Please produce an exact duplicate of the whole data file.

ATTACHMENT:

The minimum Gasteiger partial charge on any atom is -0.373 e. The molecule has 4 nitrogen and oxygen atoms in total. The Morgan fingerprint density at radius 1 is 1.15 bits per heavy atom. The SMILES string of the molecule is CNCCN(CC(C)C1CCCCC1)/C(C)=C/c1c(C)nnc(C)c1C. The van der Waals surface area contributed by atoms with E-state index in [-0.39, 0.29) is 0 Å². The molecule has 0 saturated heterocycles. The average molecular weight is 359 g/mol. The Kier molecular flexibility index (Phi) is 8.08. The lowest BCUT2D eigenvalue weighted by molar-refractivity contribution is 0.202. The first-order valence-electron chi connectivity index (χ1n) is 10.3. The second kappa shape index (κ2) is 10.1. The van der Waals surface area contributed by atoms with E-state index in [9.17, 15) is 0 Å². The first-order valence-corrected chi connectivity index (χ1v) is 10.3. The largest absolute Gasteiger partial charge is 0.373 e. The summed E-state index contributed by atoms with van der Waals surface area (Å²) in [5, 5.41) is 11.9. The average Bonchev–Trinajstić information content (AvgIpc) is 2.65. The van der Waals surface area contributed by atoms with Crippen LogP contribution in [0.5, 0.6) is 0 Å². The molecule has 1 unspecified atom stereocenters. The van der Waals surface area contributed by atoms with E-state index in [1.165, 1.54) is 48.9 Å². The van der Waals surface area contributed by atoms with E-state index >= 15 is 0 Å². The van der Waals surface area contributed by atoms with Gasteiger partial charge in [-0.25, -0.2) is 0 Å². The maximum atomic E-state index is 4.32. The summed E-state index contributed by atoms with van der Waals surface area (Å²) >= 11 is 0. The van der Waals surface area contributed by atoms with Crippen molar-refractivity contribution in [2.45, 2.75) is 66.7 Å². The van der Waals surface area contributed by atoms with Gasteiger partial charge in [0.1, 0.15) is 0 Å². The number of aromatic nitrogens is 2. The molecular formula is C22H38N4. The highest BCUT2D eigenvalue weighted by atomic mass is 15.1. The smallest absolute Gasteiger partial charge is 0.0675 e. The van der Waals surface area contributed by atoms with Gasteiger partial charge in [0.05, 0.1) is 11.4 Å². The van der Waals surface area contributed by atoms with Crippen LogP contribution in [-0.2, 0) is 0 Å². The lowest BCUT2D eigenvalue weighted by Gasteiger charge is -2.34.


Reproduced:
The minimum Gasteiger partial charge on any atom is -0.373 e. The molecule has 4 nitrogen and oxygen atoms in total. The Morgan fingerprint density at radius 1 is 1.15 bits per heavy atom. The SMILES string of the molecule is CNCCN(CC(C)C1CCCCC1)/C(C)=C/c1c(C)nnc(C)c1C. The van der Waals surface area contributed by atoms with E-state index in [-0.39, 0.29) is 0 Å². The molecule has 0 saturated heterocycles. The average molecular weight is 359 g/mol. The Kier molecular flexibility index (Phi) is 8.08. The lowest BCUT2D eigenvalue weighted by molar-refractivity contribution is 0.202. The first-order valence-electron chi connectivity index (χ1n) is 10.3. The second kappa shape index (κ2) is 10.1. The van der Waals surface area contributed by atoms with E-state index in [9.17, 15) is 0 Å². The first-order valence-corrected chi connectivity index (χ1v) is 10.3. The largest absolute Gasteiger partial charge is 0.373 e. The summed E-state index contributed by atoms with van der Waals surface area (Å²) in [5, 5.41) is 11.9. The average Bonchev–Trinajstić information content (AvgIpc) is 2.65. The van der Waals surface area contributed by atoms with Crippen LogP contribution in [0.5, 0.6) is 0 Å². The molecule has 1 unspecified atom stereocenters. The van der Waals surface area contributed by atoms with E-state index in [1.165, 1.54) is 48.9 Å². The van der Waals surface area contributed by atoms with E-state index >= 15 is 0 Å². The van der Waals surface area contributed by atoms with Gasteiger partial charge in [-0.25, -0.2) is 0 Å². The maximum atomic E-state index is 4.32. The summed E-state index contributed by atoms with van der Waals surface area (Å²) >= 11 is 0. The van der Waals surface area contributed by atoms with Crippen molar-refractivity contribution in [2.45, 2.75) is 66.7 Å². The van der Waals surface area contributed by atoms with Gasteiger partial charge in [0.1, 0.15) is 0 Å². The number of aromatic nitrogens is 2. The molecular formula is C22H38N4. The highest BCUT2D eigenvalue weighted by atomic mass is 15.1. The smallest absolute Gasteiger partial charge is 0.0675 e. The van der Waals surface area contributed by atoms with Gasteiger partial charge in [0.05, 0.1) is 11.4 Å². The van der Waals surface area contributed by atoms with Crippen LogP contribution in [-0.2, 0) is 0 Å². The lowest BCUT2D eigenvalue weighted by Gasteiger charge is -2.34.